The Panama Canal increases its length capacity to accommodate most boxships
Ahead of the fifth anniversary of its expansion, the Panama Canal Authority announced that it had increased the maximum length allowed for vessels passing through Neopanamax Locks. This increase comes at a critical time when global supply chains are under strain. This means that almost all (96.8%) of the global container ship fleet can transit through the Panama Canal, shortening routes and benefiting economies around the world.
“This change was made possible by the experience of our team in the safe and reliable operation of the Neopanamax locks over the past five years,” said Ricaurte Vásquez Morales, administrator of the Panama Canal. Since the opening of the new locks to commercial traffic, the Canal Authority has taken progressive measures to increase capacity.
Since May 21, the maximum overall length of commercial and non-commercial vessels acceptable for regular transits through Neopanamax locks has been increased by just over three meters (370.33 against 367.28 meters) or by more than 10 feet (1215 versus 1205 feet).
The increased capacity to accommodate longer ships will provide shipping companies with greater flexibility in making deployment decisions, the Panama Canal said in announcing the new policy. They also believe that it will play a role in the design and construction of ships in the future with greater capacity that can transit through the Panama Canal.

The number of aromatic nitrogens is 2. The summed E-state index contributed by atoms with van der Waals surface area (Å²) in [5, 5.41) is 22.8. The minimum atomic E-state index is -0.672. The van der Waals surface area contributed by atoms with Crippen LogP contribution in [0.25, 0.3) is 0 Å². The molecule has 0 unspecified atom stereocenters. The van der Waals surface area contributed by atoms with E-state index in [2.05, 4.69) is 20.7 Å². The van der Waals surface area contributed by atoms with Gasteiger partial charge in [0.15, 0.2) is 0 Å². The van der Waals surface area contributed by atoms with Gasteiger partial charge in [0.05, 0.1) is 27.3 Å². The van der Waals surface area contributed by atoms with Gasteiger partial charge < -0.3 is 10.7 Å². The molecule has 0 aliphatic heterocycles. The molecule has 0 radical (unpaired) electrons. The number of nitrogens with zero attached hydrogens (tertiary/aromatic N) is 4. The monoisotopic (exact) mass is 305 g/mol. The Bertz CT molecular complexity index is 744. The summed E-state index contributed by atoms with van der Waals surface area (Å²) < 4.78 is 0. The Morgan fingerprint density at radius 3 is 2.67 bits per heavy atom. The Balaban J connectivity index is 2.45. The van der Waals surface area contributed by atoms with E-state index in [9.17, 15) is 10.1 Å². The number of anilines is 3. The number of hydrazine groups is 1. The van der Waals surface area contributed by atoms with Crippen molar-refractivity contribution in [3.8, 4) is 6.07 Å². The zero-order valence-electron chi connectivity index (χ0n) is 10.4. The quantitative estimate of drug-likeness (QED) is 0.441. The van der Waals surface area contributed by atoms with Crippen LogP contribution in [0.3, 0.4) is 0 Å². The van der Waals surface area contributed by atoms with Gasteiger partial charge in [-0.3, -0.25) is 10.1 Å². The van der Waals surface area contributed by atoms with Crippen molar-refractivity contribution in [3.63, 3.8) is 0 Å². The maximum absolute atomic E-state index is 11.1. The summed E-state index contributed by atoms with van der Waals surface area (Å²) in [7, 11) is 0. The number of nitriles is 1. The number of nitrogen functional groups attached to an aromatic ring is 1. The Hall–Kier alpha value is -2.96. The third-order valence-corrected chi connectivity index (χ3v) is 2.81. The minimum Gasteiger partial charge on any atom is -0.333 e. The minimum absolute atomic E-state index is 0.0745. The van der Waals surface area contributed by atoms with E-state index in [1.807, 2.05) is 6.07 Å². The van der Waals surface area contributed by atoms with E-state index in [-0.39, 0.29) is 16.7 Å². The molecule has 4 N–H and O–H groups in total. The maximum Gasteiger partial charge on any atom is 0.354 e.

Before officially increasing the length, a series of test transits were undertaken to confirm the safety of operations. They included the 369-meter-long (1,210-foot) Evergreen transit of 2019 Triton, which has become the largest vessel in dimensions and container loading capacity (14,424 TEU) to transit through the Panama Canal since the inauguration of the Neopanamax locks in June 2016. Since then, other vessels of the same dimensions and loading capacity of containers also passed through the waterway. , including the Talos and Theseus, also 14,000 TEU vessels operated by Evergreen.
In addition to this increased overall length, the Panama Canal has also increased the maximum allowable draft to the highest level allowed in the canal. The canal added an additional foot, now licensed vessel with a draft of up to 15.24 meters (50 feet). Previously, the level had been maintained at 14.93 meters (49 feet). The draft is subject to rainfall levels on the isthmus and the management of Gatun Lake water by the Panama Canal Authority. Last fall, the Panama Canal Authority began soliciting bids from international engineering companies for a comprehensive water management system designed to improve the functioning of the canal and secure the drinking water supply of the country.